“We are two million people, just humans like everyone else in the world, waking up to life every day and looking for the chance to be happy.” —Omar Gharib
Gazan cuisine, says cookbook author Yasmin Khan, is known for its abundant use of dill. The fragrant herb joins garlic and chillies to form a “holy trinity” that gives its fish and seafood-centered dishes a distinct flavor palate.
It’s easy to view the occupied Palestinian territories only as a battle zone. And it’s important to highlight the routine indignities of living in a colonized land. But Palestine is also a place where peasant farmers and seedkeepers manage precious ecosystems and resources and where ordinary people find ways—through food, music, and daily life—to preserve and celebrate culture. In Khan’s book Zaitoun: Recipes from the Palestinian Kitchen, Gazan blogger and journalist Omar Gharib shares:
“People in Gaza really love life… We don’t take life for granted. If there is darkness, we manage to find some light; if there is ugliness, we manage to find some beauty; if there is despair, we find or create some hope. It is something that we have developed, like a skill. This is the image of Gaza I would like people to know about. It’s not just a place of death and destruction and bombs and dying and Hamas and Fatah and Israel and war and borders, we are not only that. We are two million people, just humans like everyone else in the world, waking up to life every day and looking for the chance to be happy.”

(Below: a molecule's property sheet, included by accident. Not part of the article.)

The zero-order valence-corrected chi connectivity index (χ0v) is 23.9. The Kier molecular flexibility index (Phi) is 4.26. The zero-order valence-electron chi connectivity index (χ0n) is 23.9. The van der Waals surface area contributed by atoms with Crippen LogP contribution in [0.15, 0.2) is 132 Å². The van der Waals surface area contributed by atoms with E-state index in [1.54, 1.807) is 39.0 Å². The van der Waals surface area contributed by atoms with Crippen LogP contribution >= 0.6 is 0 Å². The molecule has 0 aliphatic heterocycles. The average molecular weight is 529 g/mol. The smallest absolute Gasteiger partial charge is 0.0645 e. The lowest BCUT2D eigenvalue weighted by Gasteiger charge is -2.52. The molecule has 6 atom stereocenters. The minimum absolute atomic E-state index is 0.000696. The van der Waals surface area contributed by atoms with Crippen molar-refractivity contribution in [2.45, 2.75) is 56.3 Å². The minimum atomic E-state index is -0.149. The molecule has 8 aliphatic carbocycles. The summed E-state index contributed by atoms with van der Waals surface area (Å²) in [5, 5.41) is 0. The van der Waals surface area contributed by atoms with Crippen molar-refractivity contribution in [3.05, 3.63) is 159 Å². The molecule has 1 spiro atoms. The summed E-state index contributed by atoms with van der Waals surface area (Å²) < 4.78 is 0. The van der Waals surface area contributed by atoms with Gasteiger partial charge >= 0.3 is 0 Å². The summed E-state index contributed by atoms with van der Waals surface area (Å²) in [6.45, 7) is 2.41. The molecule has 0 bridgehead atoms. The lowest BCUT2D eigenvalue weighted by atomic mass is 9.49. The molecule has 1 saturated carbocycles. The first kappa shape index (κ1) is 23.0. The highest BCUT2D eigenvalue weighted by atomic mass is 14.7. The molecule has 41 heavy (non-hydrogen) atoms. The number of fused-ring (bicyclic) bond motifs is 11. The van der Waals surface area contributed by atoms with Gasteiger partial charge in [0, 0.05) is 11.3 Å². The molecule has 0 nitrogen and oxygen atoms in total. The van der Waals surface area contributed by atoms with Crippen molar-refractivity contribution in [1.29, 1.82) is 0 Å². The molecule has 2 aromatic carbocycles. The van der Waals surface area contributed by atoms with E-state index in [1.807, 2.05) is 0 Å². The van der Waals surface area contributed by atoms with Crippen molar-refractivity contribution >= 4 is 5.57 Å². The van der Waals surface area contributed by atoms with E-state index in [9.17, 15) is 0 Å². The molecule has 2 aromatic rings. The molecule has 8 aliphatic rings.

The best antidote to the daily barrage of tragic news from around the world—from the colonial occupation of Palestine to Covid-19 devastation in India to violent repression in Colombia (bound by a common thread of racial capitalism & imperialism)—is not to shutter ourselves from these tragedies, but to find meaning in connection.
In the US, many of us regularly enjoy the flavors of the Middle East, Asia, and Latin America through restaurants, food trucks, and cookbooks from the diaspora. Instead of disconnected consumption, we can choose to be in relationship with the places we enjoy through food… and that means solidarity: holding our policymakers accountable for US foreign policies (like arms sales) and supporting mutual aid, grassroots media, and activist groups when we can afford to do so.
We’ve listed a few actions you can take, and Palestinian organizations to follow and support, below (let us know of others we can share by tagging @realfoodmedia).
In global solidarity,
Tanya, Tiffani, Christina, and Anna